26

The answer is a point of contention between realism and anti-realism. Truths that "do not have evidence" are termed verification-transcendent truths (coined by Dummett), and realists are committed to their existence. Anti-realists, on the other hand, hold that unverifiable in principle statements have no truth values. So if no trace of dinosaurs remains, ...


19

Welcome to the demarcation problem of science. What is this thing called science? In lower levels of education, one is often given the impression that 'science', whatever that may be, exists as a monolithic entity. There is no sufficiency and necessity definition of what science is. It's better to say 'sciences' or 'scientific' when speculating as to this ...


13

I accept the framing of your question, on basically all levels, since this is a topic of great interest to me. You will find that the history of physics contains some very nice examples of where completely "abstract" mathematical inventions (i.e., having no apparent relation to reality) were later found to be exactly what was needed to furnish a rigorous ...


12

Colloquial meanings of the two words are pretty close, accidental is "occurring unexpectedly or by chance", contingent is "subject to chance; occurring or existing only if (certain circumstances) are the case; dependent on". If there is a shade of difference, it is that contingent may well be expected as a possibility, albeit along other options, whereas ...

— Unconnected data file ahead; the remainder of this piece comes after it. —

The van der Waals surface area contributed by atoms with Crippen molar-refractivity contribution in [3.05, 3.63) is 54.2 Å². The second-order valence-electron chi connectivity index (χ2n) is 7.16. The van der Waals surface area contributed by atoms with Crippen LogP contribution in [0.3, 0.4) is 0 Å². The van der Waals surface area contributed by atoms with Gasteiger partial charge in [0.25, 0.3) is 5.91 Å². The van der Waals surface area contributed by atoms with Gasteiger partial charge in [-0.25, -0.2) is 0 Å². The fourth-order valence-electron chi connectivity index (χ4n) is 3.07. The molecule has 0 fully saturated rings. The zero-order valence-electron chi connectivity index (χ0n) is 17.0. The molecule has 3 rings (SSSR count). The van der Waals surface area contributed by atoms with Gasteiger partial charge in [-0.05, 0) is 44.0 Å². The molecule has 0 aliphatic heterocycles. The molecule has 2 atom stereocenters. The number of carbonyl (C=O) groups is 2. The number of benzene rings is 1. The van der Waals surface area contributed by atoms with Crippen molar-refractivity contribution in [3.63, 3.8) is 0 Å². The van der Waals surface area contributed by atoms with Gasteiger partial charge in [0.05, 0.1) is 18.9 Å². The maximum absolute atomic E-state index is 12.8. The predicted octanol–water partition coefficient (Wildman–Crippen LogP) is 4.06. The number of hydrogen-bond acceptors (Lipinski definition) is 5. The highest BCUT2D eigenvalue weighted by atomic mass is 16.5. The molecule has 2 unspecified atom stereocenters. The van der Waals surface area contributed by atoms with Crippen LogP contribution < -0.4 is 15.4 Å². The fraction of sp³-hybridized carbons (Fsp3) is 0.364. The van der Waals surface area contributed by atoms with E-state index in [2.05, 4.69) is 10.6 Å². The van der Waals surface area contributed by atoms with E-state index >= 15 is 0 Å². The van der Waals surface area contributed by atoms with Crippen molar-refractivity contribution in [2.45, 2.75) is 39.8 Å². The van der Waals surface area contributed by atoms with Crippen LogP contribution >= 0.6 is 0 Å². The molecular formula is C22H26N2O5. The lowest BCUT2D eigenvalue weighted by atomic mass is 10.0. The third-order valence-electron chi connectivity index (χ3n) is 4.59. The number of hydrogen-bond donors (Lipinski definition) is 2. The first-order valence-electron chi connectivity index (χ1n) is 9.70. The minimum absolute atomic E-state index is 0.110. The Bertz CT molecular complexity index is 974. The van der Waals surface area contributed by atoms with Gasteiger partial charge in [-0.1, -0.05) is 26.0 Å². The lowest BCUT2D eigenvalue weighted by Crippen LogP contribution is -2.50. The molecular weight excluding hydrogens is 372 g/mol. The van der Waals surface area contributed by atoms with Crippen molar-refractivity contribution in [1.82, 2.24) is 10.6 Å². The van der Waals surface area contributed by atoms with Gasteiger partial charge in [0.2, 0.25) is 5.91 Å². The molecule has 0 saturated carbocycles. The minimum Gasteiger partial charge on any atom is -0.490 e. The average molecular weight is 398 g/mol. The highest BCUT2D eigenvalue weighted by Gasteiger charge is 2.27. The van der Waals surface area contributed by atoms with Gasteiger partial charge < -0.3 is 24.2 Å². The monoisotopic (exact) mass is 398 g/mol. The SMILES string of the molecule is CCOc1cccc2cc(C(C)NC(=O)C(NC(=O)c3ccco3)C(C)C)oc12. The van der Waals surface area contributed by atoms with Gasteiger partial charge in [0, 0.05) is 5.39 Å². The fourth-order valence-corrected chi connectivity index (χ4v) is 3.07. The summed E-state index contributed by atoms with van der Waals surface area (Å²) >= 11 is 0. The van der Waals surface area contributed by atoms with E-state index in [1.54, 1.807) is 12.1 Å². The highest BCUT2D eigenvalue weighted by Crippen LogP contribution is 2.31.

8

Darwin I should have thought that Darwin's theory of evolution does not recognise anything like an 'arc of history'; that evolution is not progressive, and that it moves with no purpose (cf. R.Dawkins, The Blind Watchmaker). Darwinian evolution, working causally through random variation and natural selection, is naturalistic, non-directional and non-...


8

What is Science? The Popperian view of science is that a claim is "scientific" if it can be falsified. Science cannot prove that a hypothesis is true, only that it is manifestly false. If economics can make falsifiable claims, then I think it is justified to say such claims are "scientific", at least on some level (the degree of repeatability is certainly ...


7

The notion of evolution in the sense of different species descending from a common ancestor predates Hegel, Darwin's contribution was the theory of natural selection to explain how the process happens, along with lots of empirical evidence for common descent and local adaptive processes such as Darwin's finches. Darwin's own grandfather Erasmus Darwin (1731 -...


7

Mechanist (or mechanical) philosophy, in the original sense, meant the rejection of "substantial forms", i.e. forms with causal powers, such as souls, postulated by scholastics (who drew on some vague passages from Aristotle's De Anima). For a detailed discussion of substantial forms see How can the soul be a form in Aristotle's metaphysics? From the modern ...


7

Short answer: Life goes on, and there is no point spending all our summer days preparing for winter storms. Longer answer: It's strange you'd single out CERN for this question. The US alone spends trillions on a bloated military, when some of that money could easily be redirected into health and welfare. Entertainment industries suck up billions more ...


7

I object to the framing of your question, on basically every level. Among "many high profile papers or projects" obviously comparable to AlphaGo, (or more importantly AlphZero), is Watson, because it was the first computer system to beat human supremacy at Jeapardy. From the Wikipedia page on Watson: "Current and future applications: Healthcare IBM ...